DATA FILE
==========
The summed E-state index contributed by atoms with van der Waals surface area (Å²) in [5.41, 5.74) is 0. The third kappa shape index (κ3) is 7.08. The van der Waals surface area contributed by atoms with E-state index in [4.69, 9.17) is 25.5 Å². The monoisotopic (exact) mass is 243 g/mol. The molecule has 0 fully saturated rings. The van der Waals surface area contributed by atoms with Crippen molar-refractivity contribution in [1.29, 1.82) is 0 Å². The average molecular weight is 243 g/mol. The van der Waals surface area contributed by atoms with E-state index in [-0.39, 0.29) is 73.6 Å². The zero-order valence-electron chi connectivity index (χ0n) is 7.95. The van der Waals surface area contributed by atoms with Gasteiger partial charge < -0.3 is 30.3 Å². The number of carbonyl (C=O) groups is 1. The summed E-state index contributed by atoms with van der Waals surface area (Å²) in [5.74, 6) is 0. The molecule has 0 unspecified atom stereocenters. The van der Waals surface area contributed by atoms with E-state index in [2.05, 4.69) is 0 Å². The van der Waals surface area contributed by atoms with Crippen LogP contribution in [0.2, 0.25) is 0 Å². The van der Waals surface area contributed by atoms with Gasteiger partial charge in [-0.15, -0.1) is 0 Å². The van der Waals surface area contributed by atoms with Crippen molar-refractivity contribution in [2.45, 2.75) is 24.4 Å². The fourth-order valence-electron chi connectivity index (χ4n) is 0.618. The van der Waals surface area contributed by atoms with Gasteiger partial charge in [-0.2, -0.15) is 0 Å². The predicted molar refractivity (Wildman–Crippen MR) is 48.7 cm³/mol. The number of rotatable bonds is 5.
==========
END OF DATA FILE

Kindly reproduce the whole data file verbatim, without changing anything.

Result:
The summed E-state index contributed by atoms with van der Waals surface area (Å²) in [5.41, 5.74) is 0. The third kappa shape index (κ3) is 7.08. The van der Waals surface area contributed by atoms with E-state index in [4.69, 9.17) is 25.5 Å². The monoisotopic (exact) mass is 243 g/mol. The molecule has 0 fully saturated rings. The van der Waals surface area contributed by atoms with Crippen molar-refractivity contribution in [1.29, 1.82) is 0 Å². The average molecular weight is 243 g/mol. The van der Waals surface area contributed by atoms with E-state index in [-0.39, 0.29) is 73.6 Å². The zero-order valence-electron chi connectivity index (χ0n) is 7.95. The van der Waals surface area contributed by atoms with Gasteiger partial charge < -0.3 is 30.3 Å². The number of carbonyl (C=O) groups is 1. The summed E-state index contributed by atoms with van der Waals surface area (Å²) in [5.74, 6) is 0. The molecule has 0 unspecified atom stereocenters. The van der Waals surface area contributed by atoms with E-state index in [2.05, 4.69) is 0 Å². The van der Waals surface area contributed by atoms with Crippen LogP contribution in [0.2, 0.25) is 0 Å². The van der Waals surface area contributed by atoms with Gasteiger partial charge in [-0.15, -0.1) is 0 Å². The van der Waals surface area contributed by atoms with Crippen molar-refractivity contribution in [2.45, 2.75) is 24.4 Å². The fourth-order valence-electron chi connectivity index (χ4n) is 0.618. The van der Waals surface area contributed by atoms with Gasteiger partial charge in [-0.2, -0.15) is 0 Å². The predicted molar refractivity (Wildman–Crippen MR) is 48.7 cm³/mol. The number of rotatable bonds is 5.